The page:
In Runelords Anniversary Edition, is there any specific reason why Jordimandus doesn't have augment summoning? It seems weird to me that a conjuration wizard with a strategy revolving around summoning monsters doesn't have augment summoning.

Because he has all those other feats, basically. Not every conjurer should be identical. Some of them have other things they want to spend their feats on instead of Augment Summoning.

(And the meta reason: Augment Summoning makes summon spells more complicated, because it means you can't just run the stat block out of the book. For a PC, this isn't a huge deal, because you're only playing your one character the whole game, and you can thus prepare before hand if you want some pre-augmented stats for summoned monsters. When you're the GM you have to play all the rest, and running that many NPCs and monsters can get complicated. Feats and abilities that make you have to do on-the-fly stat block math in game are not good for the game's speed of play from a GM viewpoint, and thus I generally tend to avoid giving already complex NPCs feats like Augment Summoning or spells like enlarge person that make you have to rebuild stats in the heat of combat.)

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Pauper Princess wrote:
Can a wizard with enough strength to carry a construct pick it up and teleport away with it?

Constructs are creatures, so as long as they fall into the minimum number of allies you can teleport with, and as long as they're not immune to teleport, then it works like teleporting with anyone as a group.

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Rysky wrote:
Have you ever played the Stanley Parable?

Yup.

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Paladin of Baha-who? wrote:
James, have you seen Deadpool yet?

Nope. I generally don't go see movies in theaters these days UNLESS...

1) It's playing at iPic, which is a premium style theater that costs more but helps weed out chuckleheads, or...

2) The movie is in a limited release and is one that I both REALLY want to see and won't be playing at iPic.

At this point, Deadpool is playing at iPic, but the good seats are sold out all weekend, so I'm waiting. I'll see it during the week or on the weekend. I WILL see it, though.

In the meantime, no spoilers!

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Armenius wrote:
I have a player how wants to play a Drow Anti-paladin in Hell's Vengeance. If he goes the full demon-worshiping mile, how would lawful evil Cheliax react to that? I've read the Hellfire Compact and I fear that a chaotic evil character would be almost as out of play as a lawful good one.

The AP will provide advice, but look at it this way. Did the lawful good crusaders in Wrath of the Righteous freak out if chaotic good PCs wanted to help? Nope, they did not.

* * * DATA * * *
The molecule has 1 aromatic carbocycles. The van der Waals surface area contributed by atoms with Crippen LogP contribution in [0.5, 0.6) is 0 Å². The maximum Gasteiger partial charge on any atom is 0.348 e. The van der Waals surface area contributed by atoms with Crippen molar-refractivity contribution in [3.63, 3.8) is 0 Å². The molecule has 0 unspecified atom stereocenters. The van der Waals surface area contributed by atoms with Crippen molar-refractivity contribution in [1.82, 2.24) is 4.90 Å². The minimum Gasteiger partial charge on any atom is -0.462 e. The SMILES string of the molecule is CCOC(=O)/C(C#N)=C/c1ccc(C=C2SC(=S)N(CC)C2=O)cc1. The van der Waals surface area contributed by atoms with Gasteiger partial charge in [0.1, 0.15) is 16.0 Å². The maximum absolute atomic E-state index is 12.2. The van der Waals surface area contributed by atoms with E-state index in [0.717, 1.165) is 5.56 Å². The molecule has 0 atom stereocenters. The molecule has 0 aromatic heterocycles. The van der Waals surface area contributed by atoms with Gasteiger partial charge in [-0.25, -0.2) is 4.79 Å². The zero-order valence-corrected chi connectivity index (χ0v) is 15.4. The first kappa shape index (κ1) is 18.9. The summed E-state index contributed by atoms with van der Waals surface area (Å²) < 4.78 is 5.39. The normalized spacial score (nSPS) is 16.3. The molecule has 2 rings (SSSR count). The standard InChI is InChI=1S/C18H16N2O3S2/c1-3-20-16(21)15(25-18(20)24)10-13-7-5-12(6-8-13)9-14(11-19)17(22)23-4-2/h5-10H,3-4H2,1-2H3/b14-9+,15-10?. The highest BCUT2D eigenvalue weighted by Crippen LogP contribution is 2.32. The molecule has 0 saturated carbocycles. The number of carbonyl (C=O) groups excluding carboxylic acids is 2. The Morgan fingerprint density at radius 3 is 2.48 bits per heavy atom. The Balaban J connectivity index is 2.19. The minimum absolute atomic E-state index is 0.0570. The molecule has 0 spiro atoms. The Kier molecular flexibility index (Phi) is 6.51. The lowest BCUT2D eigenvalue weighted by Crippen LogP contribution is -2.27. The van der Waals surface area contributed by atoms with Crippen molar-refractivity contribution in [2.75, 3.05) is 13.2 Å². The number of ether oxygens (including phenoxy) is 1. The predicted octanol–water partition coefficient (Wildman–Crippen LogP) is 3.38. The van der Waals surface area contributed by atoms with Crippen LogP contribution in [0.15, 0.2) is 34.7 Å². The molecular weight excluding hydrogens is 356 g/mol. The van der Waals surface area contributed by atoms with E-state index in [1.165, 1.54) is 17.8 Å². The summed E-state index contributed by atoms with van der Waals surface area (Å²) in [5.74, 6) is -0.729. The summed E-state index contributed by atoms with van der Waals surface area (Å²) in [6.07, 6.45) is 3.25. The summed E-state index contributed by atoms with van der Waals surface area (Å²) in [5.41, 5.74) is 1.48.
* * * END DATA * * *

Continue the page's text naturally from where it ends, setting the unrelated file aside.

Hell's Vengeance is the "evil" adventure path first and foremost, not the "Lawful Evil only" AP. Any of the three evil alignments will work quite well in the AP. As long as the PLAYERS want to work for Thrune, and as long as they are okay with their characters working for Thrune (be it patriotism, mercenary loyalty, curiosity, devotion to an ally who works for Thrune, or whatever), Cheliax is fine with all three evil alignments.

And that means you GMs should be too!

And you players should remember that playing a disruptive character who won't work for Thrune and fights against the other PCs isn't a "evil player character problem" but a plain old "player problem." It's no different than playing a lawful character in Skull & Shackles and being a stick in the mud that makes it difficult for the other players to play pirates, or no different than a group playing a bunch of stealth characters and you building a deliberately noisy klutz.

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Jareth Elirae wrote:
I know I run the risk of the obscure "unrevealed at this time" answer, but I would like to ask- is the "evil" adventure path a "one and done" we expect more in the future? It certainly seems like the mythic was that way. I know you have mentioned that mythic rules were not well received, but my group that played through Wrath of the Righteous quite enjoyed the rules and felt it really "leveled the playing field" quite nicely between our one power gamer and the rest of the characters who were concept oriented. I also recall one of the core philosophies of Paizo was not to obsolete books consumers bought like Dungeons & Dragons had done time and again (which I appreciate by the way). As a spin off question, how much of your consumer base would have to be interested in a concept for it to be a viable launch for an adventure path (I know you are getting blowback for the evil concept- but I suspect a LOT of people will like it)?

If folks like the evil AP a lot, we'll do more. There's LOTS more evil PC stories that we could tell. We got blowback from lots of our APs, including Iron Gods ("I don't like Sci-fi!") and Skull & Shackles ("I don't like pirates!") and Mummy's Mask ("I'm tired of dungeons!") and so on. That's why we do APs twice a year. If we do one folks don't like, they don't have to wait a whole year for another one.

As for "interested in a concept," for APs, it's as much about what excites us and intrigues us as it is customer demand. In some cases, we trust our taste and interests enough along with our experience at building things Pathfinder customers like to take risks without any indication from the customers that they want something as well. That was sort of what we did with Hell's Vengeance and Hell's Rebels; two simultaneous APs that tell different sides of a similar story.

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Jareth Elirae wrote: